Written By: Suzanne Supplee.
Synopsis: It’s not so easy being Rosemary Goode and tipping the scales at almost two hundred pounds? especially when your mother runs the most successful (and gossipiest!) beauty shop in town. After a spectacularly disastrous Christmas break when the scale reaches an all-time high?Rosemary realizes that things need to change. (A certain basketball player, Kyle Cox, might have something to do with it.) So begins a powerful year of transformation and a journey toward self-discovery that surprisingly has little to do with the physical, and more to do with an honest look at how Rosemary feels about herself.
My Thoughts: I don’t really understand what the author’s message was. I went into this story thinking that this would be the story of a girl with weight struggles who finds a way to love and accept herself, and her body, all while growing and making changes on the inside and out. I mean it even says on the book “so begins a powerful year of transformation and self-discovery that surprisingly has little to do with the physical, and more to do with an honest look at how Rosemary (the main character) feels about herself.” I call bullshit. That is the biggest misrepresentation of a book that I have ever read.
Most of the story consists of Rosemary in triggering bouts of self loathing. The first few chapters were spent setting Rose up as a “fat slob” who did nothing but eat, watch TV and talk down to herself. It didn’t stop there, even her own mother and aunt joined in on the fun, driving home the point that she just was not good enough. That because she wasn’t the perfect size two, it was just IMPOSSIBLE that she possessed any redeeming qualities that might attract anyone, not a friend and certainly not the opposite sex. I was disgusted by her family’s behavior. Now I have seen some pretty awful relatives and I have read many stories with relatives even worse than that, but her family takes the cake (and doesn’t it, you know, because they have so much self control.)
Yes, Rose ended up losing some weight, but by what means? Did she hop on that treadmill her mother bought her for Christmas (come on ma’am..)? NOPE. First, she literally POISONED herself to lose the 10 pounds she had gained over winter break. Second, she began starving herself, only consuming slim fast type shakes for months which made her nauseous to the point where she felt ill all of the time. Correct me if I am wrong… But that is call and Eating Disorder right? Oh wait, she’s fat so it just a plain ole diet. On top of that, she didn’t even want to lose weight for health reasons, she does it because of the negative pressure from the women who raised her and of course it just wouldn’t be a weight loss story, if there wasn’t a boy to impress. You know, If this book were about a skinny person, everyone would be up in arms about how lightly someone could take self harm (because yes, the reasons and way she treated her body is considered self harm.) Books are suppose to inspire you to do something positive or give your hope or something but all this book does is inspire you to hate yourself.
I mean there were some good points too, which came few and far between: Her mother eventually stepped up and told her sister to back off of her daughter (which she really should have done years ago, but no one’s perfect). Even though Kyle was… simple, he was very sweet and he did let her know that he thought she was fine just the way she was. And then there was Kay-Kay aka the Queen Bee (in the making) with a heart of gold- who was someone who seemed genuinely interested in getting to know Rose and didn’t judge her based off of looks alone. She was the only person who noticed that Rose wasn’t taking care of herself and encouraged her to eat healthily and exercise, rather than wasting her money on those stupid drinks which were making her sick.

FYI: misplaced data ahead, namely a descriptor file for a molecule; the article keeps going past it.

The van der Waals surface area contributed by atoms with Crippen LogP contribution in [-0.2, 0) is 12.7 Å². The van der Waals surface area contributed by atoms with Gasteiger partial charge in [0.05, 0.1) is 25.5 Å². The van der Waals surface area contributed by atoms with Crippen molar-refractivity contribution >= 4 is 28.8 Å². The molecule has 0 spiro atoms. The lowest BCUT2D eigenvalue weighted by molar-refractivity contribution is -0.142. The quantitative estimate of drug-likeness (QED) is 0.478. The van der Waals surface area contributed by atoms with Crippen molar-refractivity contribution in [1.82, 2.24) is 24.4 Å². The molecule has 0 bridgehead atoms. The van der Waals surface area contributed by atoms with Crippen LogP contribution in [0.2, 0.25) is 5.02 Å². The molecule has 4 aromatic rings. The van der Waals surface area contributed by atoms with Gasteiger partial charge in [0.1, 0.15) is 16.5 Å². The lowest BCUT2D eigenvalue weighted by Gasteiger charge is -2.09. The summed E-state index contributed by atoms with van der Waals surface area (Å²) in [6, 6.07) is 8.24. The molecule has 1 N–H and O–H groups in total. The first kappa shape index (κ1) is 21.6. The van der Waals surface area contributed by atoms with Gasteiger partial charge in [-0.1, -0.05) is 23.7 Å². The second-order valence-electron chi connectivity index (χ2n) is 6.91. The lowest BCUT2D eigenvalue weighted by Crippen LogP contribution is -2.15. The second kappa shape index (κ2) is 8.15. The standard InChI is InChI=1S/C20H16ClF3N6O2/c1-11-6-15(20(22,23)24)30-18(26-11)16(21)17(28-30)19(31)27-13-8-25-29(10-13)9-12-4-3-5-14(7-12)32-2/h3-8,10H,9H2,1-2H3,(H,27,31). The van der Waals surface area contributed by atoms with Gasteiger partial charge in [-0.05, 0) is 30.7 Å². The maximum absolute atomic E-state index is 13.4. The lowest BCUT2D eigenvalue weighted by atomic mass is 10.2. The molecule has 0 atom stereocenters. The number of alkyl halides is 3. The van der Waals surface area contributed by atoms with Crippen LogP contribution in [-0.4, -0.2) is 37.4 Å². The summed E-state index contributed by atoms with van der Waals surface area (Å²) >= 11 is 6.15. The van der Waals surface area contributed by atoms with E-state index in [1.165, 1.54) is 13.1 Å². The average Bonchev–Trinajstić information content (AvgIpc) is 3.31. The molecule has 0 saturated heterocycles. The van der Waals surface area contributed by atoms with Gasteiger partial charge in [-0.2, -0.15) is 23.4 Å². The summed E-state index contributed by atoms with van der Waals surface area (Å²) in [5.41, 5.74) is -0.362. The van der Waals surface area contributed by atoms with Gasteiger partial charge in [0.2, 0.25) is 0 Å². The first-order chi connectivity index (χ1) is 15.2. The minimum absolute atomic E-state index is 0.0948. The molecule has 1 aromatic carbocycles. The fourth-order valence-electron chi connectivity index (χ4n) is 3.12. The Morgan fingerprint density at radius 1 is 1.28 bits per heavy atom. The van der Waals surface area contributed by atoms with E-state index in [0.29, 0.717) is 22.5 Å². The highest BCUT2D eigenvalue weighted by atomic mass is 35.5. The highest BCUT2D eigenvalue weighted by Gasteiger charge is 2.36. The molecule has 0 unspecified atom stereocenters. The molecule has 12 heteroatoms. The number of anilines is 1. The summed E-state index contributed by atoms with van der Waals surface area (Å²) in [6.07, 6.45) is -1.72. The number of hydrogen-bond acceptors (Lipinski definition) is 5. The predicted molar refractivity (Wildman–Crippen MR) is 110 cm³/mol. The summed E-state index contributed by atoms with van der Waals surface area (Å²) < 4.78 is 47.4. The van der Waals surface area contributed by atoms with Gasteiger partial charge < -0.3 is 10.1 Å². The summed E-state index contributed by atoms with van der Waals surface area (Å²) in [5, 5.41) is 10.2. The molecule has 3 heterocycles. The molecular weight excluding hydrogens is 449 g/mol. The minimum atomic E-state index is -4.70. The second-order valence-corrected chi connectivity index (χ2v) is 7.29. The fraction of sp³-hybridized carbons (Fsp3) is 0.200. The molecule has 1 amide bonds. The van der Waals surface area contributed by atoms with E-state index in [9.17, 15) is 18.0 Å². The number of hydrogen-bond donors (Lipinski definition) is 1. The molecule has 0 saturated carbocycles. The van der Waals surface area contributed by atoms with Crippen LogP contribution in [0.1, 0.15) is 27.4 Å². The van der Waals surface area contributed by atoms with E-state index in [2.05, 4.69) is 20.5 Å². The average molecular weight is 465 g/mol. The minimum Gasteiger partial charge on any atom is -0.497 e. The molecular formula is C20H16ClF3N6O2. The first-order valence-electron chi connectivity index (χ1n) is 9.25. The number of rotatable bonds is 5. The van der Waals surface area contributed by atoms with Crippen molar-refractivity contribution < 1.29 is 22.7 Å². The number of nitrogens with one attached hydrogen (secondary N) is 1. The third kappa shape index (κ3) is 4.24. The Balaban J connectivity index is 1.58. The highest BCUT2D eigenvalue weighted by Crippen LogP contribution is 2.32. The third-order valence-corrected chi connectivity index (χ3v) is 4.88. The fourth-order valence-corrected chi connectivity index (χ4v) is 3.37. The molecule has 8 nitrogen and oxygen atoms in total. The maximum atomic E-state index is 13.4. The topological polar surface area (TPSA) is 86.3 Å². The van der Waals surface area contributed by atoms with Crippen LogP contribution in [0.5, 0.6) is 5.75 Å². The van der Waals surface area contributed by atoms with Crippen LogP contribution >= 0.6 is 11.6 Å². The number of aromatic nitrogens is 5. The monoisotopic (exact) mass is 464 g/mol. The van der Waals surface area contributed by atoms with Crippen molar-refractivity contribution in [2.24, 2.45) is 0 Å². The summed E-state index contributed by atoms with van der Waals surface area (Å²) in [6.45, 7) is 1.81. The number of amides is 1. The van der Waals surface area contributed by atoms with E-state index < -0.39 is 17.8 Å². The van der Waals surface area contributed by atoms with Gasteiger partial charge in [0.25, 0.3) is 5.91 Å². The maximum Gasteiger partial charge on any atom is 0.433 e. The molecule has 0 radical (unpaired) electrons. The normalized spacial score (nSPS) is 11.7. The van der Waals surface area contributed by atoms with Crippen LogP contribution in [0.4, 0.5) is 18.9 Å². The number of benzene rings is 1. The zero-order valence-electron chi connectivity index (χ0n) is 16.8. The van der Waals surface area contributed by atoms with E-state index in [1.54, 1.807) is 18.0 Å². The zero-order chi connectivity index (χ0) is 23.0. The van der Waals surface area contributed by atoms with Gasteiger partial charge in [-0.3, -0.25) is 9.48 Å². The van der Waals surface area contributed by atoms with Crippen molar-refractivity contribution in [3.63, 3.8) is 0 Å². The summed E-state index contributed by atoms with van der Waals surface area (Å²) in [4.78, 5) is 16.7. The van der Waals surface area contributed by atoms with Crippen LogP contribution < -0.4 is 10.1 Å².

As a plus sized women, I do know that we are treated differently in society, and a lot of times people are just down right mean. But in this story, it was really over done. Rose made is seem as if the WHOLE entire town thought she and the other “fat” characters were vile creatures who needed to either starve themselves or live in hiding for the rest of eternity. Seriously, she made a point to note that EVERYONE viewed her as nothing more than a disgusting hog classmates, customers at her mother’s salon and teachers alike. I feel like the author was projecting her own opinion that you will never find love or friendship if you are fat and if for some reason you do, you should be shocked and surprised and feel lucky that anyone would pay you any attention. Like, where is she getting this from? If she was a fat person growing up and this is how she felt personally, I get it I mean you can’t really tell someone that their own experiences were wrong… but something tells me that this is not the case.
The absolute worst part of the story is that it just… ended. Like fell off a cliff. Absolutely nothing was resolved. Which leads me to believe that this book was pointless, none of the hard hitting questions were answered. Did Rose make her goal weight? Was her mother’s Cancer in remission? Would Kyle still love her? Would she and Kay-Kay continue to be friends? Did Drew and Richard stay together? Did Miss Bertha get to see her family more? Did the Bluebirds migrate? And most importantly, did Aunt Mary find a boyfriend?
The only reason I gave it one star is because I couldn’t give it zero. The only reason I gave it a second star is because little miss Kay-Kay deserved a gold star of her own. A word from the wise, save your money and stay away from this book… even if it’s free, stay away from this book.